The battle over the fate of health care reform has now moved to Atlanta, where Wednesday, inside this courthouse, the government's top attorney fought back against a legal challenge brought by 26 states, including Florida.
Only four months ago, the states won a key victory, with a federal judge in Pensacola striking down the core of the health care law - the individual mandate.
"Our point is that people are seeking this good already in untold numbers, the good of health care, that it is almost a universal feature of our existence, and that the failure to pay for that good when they seek it is what causes the cost shifting," said acting U.S. Solicitor General Neal Katyal.
The states complain the law violates the constitution.
It requires states to spend more money on Medicaid, and Bill Herrle with the National Federation of Independent Businesses here in Florida says it also penalizes companies that can't afford to offer insurance.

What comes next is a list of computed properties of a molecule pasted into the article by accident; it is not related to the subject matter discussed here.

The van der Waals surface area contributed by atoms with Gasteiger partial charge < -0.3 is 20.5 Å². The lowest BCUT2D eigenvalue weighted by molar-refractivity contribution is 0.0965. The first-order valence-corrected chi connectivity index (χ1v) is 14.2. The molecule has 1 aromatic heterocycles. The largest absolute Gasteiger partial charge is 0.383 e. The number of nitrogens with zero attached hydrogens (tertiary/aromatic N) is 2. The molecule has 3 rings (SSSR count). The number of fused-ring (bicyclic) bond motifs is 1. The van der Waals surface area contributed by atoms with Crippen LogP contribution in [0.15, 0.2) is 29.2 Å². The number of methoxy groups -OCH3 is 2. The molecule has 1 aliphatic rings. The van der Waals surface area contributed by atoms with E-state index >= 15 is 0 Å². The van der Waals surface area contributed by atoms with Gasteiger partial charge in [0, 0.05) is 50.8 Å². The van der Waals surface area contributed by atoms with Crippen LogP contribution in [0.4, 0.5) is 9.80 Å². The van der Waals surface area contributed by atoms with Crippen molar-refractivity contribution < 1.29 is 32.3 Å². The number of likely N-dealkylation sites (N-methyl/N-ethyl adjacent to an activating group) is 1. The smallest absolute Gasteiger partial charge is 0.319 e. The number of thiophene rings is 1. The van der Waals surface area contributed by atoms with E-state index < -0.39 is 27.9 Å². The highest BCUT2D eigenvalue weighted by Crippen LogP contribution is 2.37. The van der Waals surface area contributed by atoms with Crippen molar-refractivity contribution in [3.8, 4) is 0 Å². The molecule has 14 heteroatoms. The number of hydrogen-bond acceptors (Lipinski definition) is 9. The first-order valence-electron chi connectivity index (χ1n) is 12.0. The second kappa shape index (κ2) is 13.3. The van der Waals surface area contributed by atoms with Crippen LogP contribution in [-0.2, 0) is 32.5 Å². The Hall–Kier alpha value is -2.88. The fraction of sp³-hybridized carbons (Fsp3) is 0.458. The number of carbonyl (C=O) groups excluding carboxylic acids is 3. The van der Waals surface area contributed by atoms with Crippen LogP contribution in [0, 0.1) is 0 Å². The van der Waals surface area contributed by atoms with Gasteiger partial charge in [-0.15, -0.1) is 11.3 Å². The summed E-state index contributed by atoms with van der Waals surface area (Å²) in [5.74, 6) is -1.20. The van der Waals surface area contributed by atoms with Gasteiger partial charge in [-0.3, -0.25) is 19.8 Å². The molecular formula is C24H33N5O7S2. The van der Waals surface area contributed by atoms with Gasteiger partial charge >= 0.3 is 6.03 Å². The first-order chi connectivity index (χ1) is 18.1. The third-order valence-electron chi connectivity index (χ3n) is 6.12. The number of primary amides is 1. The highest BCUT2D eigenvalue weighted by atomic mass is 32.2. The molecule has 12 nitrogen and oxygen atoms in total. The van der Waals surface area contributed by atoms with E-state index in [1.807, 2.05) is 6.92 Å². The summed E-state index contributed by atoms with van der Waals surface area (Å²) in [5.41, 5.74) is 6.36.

"The individual mandate is the Achilles' heel of the health care plan," Herrle said. "We feel it gives us our best constitutional grip, under the argument that you simply can't regulate non-activity."
Far from plunging Main Street into critical condition, the government argues health care reform is a critical shot in the arm, and it's that economic current running beneath the constitutional issues that's bound to play a role in how the court ultimately rules.
Democratic state representative Alan Williams is hoping the court will see the law as leading to more people being insured, driving down the cost of coverage.
"I've talked with a number of small businesses who actually will benefit from this, because now they have a way to offer health care to their employees at a much lower cost," Rep. Williams said.
No matter the ruling on Wednesday's arguments, almost everyone expects the case to head to the Supreme Court where health care reform will live or die at the hands of doctors of law.
The multi-state lawsuit was originally filed by former Florida Attorney General Bill McCollum. His successor, Pam Bondi, is spear-heading the effort now and was on-hand for Wednesday's arguments.